Whites should be silent on SA’s future, debate told

Rhodes>Perspective>2013 Archive

White South Africans should not speak out about the county's politics, because it was black people's turn to rule, controversial Rhodes University philosopher Samantha Vice said last night.

Vice - who received international praise as well as threats for her academic paper "How do I Live in this Strange Place" in 2011- was among a group of panelists who took part in a debate on "whiteness" at the university.

She reiterated her controversial call that white South Africans should feel "shame" for the injustices caused by apartheid and that they should remain silent about the political problems plaguing the country. "At the end of the day something is not right about a visceral silence.

But obviously it is obnoxious for someone to take the moral high ground when they are self-righteous whites acting as the moral guardians". During the discussion, Vice urged white people to show humility because history placed a moral burden on them.

As long as "whiteness" remained it would make white South 66 Africans feel strange in a place they call home, she said. "While the emotions of guilt, regret and shame are appropriate emotions for white South Africans to feel, shame better captures the identity and phenomenology of the white South African."

Fellow panelist, Rhodes student and SRC alumnus Mohammad Shabangu, argued that whiteness was not merely the pigmentation of the skin, but involved the systems of power and privilege that were still sustained today.

"Remaining silent simply means these systems are reinforced," he said. He disagreed with Vice's call for whites to remain silent, saying the call Africans itself was "as loud and boisterous as any overt about the attempt at political maintaining problems white supremacy".

Plaguing the Shabangu country said the importance of this was pivotal to the conception of race. "Not least the ideas around superiority and servitude. Only once we recognise the irony of the relationship that the chains of the slave are those of the master as well, will we be able to understand the arbitrary nature of race."

He said on recognition of this whiteness, action rather inaction was indispensable. "Vice's prescription of silence seems to be, although unintentionally so, insidious. Remaining silent will re-inscribe the very whiteness it wishes to silence.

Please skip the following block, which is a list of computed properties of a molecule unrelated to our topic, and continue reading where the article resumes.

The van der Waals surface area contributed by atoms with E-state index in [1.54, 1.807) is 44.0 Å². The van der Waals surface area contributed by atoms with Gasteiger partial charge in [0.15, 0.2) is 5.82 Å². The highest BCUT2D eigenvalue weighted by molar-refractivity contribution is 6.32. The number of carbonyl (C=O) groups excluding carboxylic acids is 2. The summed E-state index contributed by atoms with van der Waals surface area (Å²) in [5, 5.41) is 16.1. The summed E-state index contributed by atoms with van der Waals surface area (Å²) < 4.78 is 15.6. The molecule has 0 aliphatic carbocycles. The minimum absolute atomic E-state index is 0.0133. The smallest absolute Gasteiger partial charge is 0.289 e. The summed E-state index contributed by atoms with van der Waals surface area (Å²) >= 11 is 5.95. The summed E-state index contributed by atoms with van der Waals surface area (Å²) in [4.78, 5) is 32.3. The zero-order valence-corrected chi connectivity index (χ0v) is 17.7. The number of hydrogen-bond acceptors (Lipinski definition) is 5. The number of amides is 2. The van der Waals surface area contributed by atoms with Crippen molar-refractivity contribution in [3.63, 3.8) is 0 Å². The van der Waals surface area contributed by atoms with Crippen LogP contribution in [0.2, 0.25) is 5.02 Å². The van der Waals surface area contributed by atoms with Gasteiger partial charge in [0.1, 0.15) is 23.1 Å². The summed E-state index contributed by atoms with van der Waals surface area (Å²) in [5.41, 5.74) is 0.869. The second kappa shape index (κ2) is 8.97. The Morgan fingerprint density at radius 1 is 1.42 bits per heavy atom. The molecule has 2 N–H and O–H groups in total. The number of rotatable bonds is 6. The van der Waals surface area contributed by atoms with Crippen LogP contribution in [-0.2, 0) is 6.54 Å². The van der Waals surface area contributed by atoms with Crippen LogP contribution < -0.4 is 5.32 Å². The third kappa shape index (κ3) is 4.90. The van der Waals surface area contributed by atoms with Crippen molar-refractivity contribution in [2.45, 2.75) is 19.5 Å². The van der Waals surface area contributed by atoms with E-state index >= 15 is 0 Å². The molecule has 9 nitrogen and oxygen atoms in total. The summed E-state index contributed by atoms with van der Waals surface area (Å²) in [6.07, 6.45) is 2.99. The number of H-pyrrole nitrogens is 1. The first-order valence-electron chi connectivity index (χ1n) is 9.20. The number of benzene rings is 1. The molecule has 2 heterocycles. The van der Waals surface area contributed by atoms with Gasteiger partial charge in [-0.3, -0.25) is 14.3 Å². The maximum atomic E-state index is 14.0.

"White privilege, therefore operates in a deceitful way because part of the privilege is the freedom from the burden of knowing one's whiteness or thinking in terms of colour," he said. Professor of philosophy at the University of Massachusetts, Lawrence Blum, agreed with Archbishop Desmond Tutu's call for a wealth tax to be imposed on white people.

"Apartheid can be seen as a giant plan for affirmative action. The tax is reasonable," he said. Blum was not present but his speech was read out by the panel chair Pedro Tabensky, who works in Rhodes' philosophy department. Another panelist, Michael Monahan of Marquette University, said white people should learn to listen and speak with humility.

Vice's paper received heated reaction when it was published two years ago. Stellenbosch philosophy professor, Anton van Niekerk, was even attacked by a member of the Volksraad Selection Committee in his university office for agreeing with Vice's views. Vice also received backlash from white supremacists for her stance on an imposed ban on speaking out.

"I was characterised as a self-hating attention seeker and directed to commit suicide," Vice wrote in a blog following the release of her paper.



Source: WEEKEND POST (Border)